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Conjunction "that", "who" or "which" in Chinese?

 

I know that also Chinese language has many conjuctions like "and", "or", "if", "because", "therefore" and so on, anyway is there an equivalent of "that", "who" and "which"? I don't mean question tags but conjunctions.
I give you an example in English:

I saw the cat that you like. (that)
I saw the guy who told you are beautiful (who)
I study Chinese, which is a beautiful language. (which)

Do you understand the type of "that", "who" and "which" i mean? Well..I think that these conjuctions maybe aren't used in Chinese language but i could be wrong. You could translate the sentences i wrote from English to Chinese, then we could discuss about it. Is there an equivalent of these conjuctions in Chinese or you just use a different sentence structure that doesn't require these conjunctions? I hope the question is clear.

For learning: Chinese (Mandarin)
Base language: English
Category: Language

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    Ciao Fabio
    come ti hanno ben spiegato gli altri, la nostra frase relativa in cinese diventa una sorta di aggettivo che si mette prima del nome a cui si riferisce e al quale si lega con 的.
    Lo schema dovrebbe essere:
    Soggetto Verbo (frase relativa)的 oggetto.
    (frase relativa)的 soggetto verbo oggetto.
    o, più semplicemente, come dice bene Jmat:
    (frase relativa)的 nome

    Quindi:
    Ho visto (ti piace) 的 (quel) gatto
    Ho visto (ha detto sei bellissima) 的 (quel) ragazzo

    come ti ha spiegato molto bene Legnomo.

    All'inizio può essere faticoso pensare di mettere un'intera frase prima del nome, ma col tempo e la pratica, diventerà naturale! ;)

    My Chinese isn't very good, but I'll try to answer your question.
    Relative clauses are completely different in Chinese than English (I don't know about Italian).
    They don't use relative pronouns or even a separate clause.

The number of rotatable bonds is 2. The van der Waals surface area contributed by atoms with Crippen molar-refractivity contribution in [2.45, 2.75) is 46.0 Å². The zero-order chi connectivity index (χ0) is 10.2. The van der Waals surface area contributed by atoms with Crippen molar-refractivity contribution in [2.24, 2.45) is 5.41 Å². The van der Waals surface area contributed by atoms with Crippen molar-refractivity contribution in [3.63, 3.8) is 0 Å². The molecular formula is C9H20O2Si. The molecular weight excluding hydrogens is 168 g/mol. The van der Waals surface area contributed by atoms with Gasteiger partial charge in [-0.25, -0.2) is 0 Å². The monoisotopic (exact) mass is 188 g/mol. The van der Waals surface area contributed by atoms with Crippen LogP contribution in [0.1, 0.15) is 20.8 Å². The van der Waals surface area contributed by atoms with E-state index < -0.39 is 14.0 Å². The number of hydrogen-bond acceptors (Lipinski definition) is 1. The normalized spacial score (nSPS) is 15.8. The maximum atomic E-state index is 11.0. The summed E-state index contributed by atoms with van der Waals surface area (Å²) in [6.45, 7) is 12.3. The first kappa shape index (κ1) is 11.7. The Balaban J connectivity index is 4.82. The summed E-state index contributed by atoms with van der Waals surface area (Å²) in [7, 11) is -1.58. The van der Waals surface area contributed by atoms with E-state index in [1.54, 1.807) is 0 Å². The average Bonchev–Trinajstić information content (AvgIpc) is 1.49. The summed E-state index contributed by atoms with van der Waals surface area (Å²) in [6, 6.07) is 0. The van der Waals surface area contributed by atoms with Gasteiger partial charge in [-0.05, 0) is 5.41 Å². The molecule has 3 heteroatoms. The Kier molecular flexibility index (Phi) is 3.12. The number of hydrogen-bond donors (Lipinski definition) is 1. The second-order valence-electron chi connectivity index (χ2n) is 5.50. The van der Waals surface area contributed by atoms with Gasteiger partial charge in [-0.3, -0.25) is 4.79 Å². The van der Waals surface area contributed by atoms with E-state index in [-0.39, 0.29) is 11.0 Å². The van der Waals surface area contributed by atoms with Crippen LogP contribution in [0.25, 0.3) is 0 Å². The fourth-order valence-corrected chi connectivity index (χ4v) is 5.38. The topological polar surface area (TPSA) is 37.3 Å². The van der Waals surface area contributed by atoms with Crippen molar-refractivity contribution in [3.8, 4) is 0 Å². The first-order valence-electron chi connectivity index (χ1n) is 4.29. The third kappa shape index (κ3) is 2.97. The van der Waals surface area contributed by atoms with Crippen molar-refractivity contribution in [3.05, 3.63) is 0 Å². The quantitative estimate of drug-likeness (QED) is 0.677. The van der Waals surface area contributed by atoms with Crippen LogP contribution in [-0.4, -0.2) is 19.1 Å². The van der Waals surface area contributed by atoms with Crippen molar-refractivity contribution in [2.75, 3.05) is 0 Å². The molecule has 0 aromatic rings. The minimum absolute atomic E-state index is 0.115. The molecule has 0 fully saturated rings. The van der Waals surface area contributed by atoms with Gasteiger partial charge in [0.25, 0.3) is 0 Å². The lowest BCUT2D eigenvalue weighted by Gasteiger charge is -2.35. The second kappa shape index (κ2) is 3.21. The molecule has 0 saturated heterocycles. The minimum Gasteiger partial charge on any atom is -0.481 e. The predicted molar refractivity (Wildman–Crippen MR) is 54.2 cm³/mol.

The modifier is written before the noun, and connected with 的.

    For example:
    说英语的人
    Literally: Speak English 的 people
    Meaning: People who speak English

    "I saw the cat that you like."
    我看了你喜欢的猫。


    “我看见了说你很漂亮的人。” - I saw the guy who said you are beautiful.
    I'm not sure how "告诉" works with a direct and indirect object. This is my attempt:
    "我看见了告诉你你很漂亮的人" - I saw the guy who told you you are beautiful.

    "I study Chinese, which is a beautiful language"
    Hmm... I don't know if this form works on a proper noun.
    I think it translates literally to this: "我学习是漂亮语言的汉语"
    Again, I don't think this works on proper nouns. I'm not entirely sure though.

    Translate from English to Chinese:
    I saw the cat that you like. (that) 我看到了你喜欢的那只猫(或那种猫)
    I saw the guy who told you are beautiful (who) 我看见说你漂亮的那个人了。
    I study Chinese, which is a beautiful language. (which) 我学习中文,它是一种优美的语言。

    Do you understand the type of "that", "who" and "which" i mean?
    In Chinese, "that", "who" and "which" have the precise meaning in some uses. “that” is very similar with using in English, in Chinese, it is written 那/那个/那样/那么,general speaking. "who" often used as subject in interrogative sentence, at the beginning or in the middle of sentence,it is only written 谁 in Chinese."which" is written 哪/哪个/哪些 in Chinese, it usually hasn't other using.

    I saw the cat that you like. (that) = 我 看见了 你 喜欢的 猫。
    I saw the guy who told you are beautiful (who) = 我 看见了 说 你 漂亮 的 家伙。
    I study Chinese, which is a beautiful language. (which) = 我 以为 汉语 好听 就 学 它。

     

    Yes, in Chinese, we use Because, therefore, and, but we don't use the conjunction That, Which Who. We use "的" instead.

    In English way, you say 我看见了“猫that你喜欢”。
    In Chinese way, we say 我看见了“你喜欢的”猫。
    We use De for the modify part even it is a sentence. Here "That you like" is the modify part for the cat.

    John

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